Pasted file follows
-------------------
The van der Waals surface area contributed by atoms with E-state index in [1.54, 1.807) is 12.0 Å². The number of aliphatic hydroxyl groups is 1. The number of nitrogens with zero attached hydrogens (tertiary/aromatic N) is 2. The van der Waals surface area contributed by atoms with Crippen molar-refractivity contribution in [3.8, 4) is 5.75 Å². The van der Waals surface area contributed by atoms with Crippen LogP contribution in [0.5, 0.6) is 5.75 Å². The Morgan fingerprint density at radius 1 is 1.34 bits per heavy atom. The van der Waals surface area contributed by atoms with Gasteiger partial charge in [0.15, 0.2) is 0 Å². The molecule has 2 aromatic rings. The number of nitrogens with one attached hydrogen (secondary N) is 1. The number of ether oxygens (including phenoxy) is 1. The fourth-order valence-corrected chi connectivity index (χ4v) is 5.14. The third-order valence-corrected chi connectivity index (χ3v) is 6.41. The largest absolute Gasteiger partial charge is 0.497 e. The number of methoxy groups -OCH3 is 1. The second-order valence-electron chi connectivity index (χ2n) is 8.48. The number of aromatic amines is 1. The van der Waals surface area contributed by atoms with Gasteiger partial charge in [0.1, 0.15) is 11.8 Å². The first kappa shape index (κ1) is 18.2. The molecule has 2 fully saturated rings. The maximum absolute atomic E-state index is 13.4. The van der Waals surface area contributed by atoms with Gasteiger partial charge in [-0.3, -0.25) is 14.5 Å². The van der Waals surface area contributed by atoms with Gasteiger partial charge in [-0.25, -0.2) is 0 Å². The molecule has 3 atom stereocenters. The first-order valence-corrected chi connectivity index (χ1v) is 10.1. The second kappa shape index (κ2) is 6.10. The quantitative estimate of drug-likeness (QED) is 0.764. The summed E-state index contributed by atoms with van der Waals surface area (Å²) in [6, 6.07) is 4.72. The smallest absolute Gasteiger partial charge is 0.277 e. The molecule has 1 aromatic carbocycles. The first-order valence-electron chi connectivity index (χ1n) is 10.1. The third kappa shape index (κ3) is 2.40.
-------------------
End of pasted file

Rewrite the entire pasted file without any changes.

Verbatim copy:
The van der Waals surface area contributed by atoms with E-state index in [1.54, 1.807) is 12.0 Å². The number of aliphatic hydroxyl groups is 1. The number of nitrogens with zero attached hydrogens (tertiary/aromatic N) is 2. The van der Waals surface area contributed by atoms with Crippen molar-refractivity contribution in [3.8, 4) is 5.75 Å². The van der Waals surface area contributed by atoms with Crippen LogP contribution in [0.5, 0.6) is 5.75 Å². The Morgan fingerprint density at radius 1 is 1.34 bits per heavy atom. The van der Waals surface area contributed by atoms with Gasteiger partial charge in [0.15, 0.2) is 0 Å². The molecule has 2 aromatic rings. The number of nitrogens with one attached hydrogen (secondary N) is 1. The number of ether oxygens (including phenoxy) is 1. The fourth-order valence-corrected chi connectivity index (χ4v) is 5.14. The third-order valence-corrected chi connectivity index (χ3v) is 6.41. The largest absolute Gasteiger partial charge is 0.497 e. The number of methoxy groups -OCH3 is 1. The second-order valence-electron chi connectivity index (χ2n) is 8.48. The number of aromatic amines is 1. The van der Waals surface area contributed by atoms with Gasteiger partial charge in [0.1, 0.15) is 11.8 Å². The first kappa shape index (κ1) is 18.2. The molecule has 2 fully saturated rings. The maximum absolute atomic E-state index is 13.4. The van der Waals surface area contributed by atoms with Gasteiger partial charge in [-0.3, -0.25) is 14.5 Å². The van der Waals surface area contributed by atoms with Gasteiger partial charge in [-0.25, -0.2) is 0 Å². The molecule has 3 atom stereocenters. The first-order valence-corrected chi connectivity index (χ1v) is 10.1. The second kappa shape index (κ2) is 6.10. The quantitative estimate of drug-likeness (QED) is 0.764. The summed E-state index contributed by atoms with van der Waals surface area (Å²) in [6, 6.07) is 4.72. The smallest absolute Gasteiger partial charge is 0.277 e. The molecule has 1 aromatic carbocycles. The first-order valence-electron chi connectivity index (χ1n) is 10.1. The third kappa shape index (κ3) is 2.40.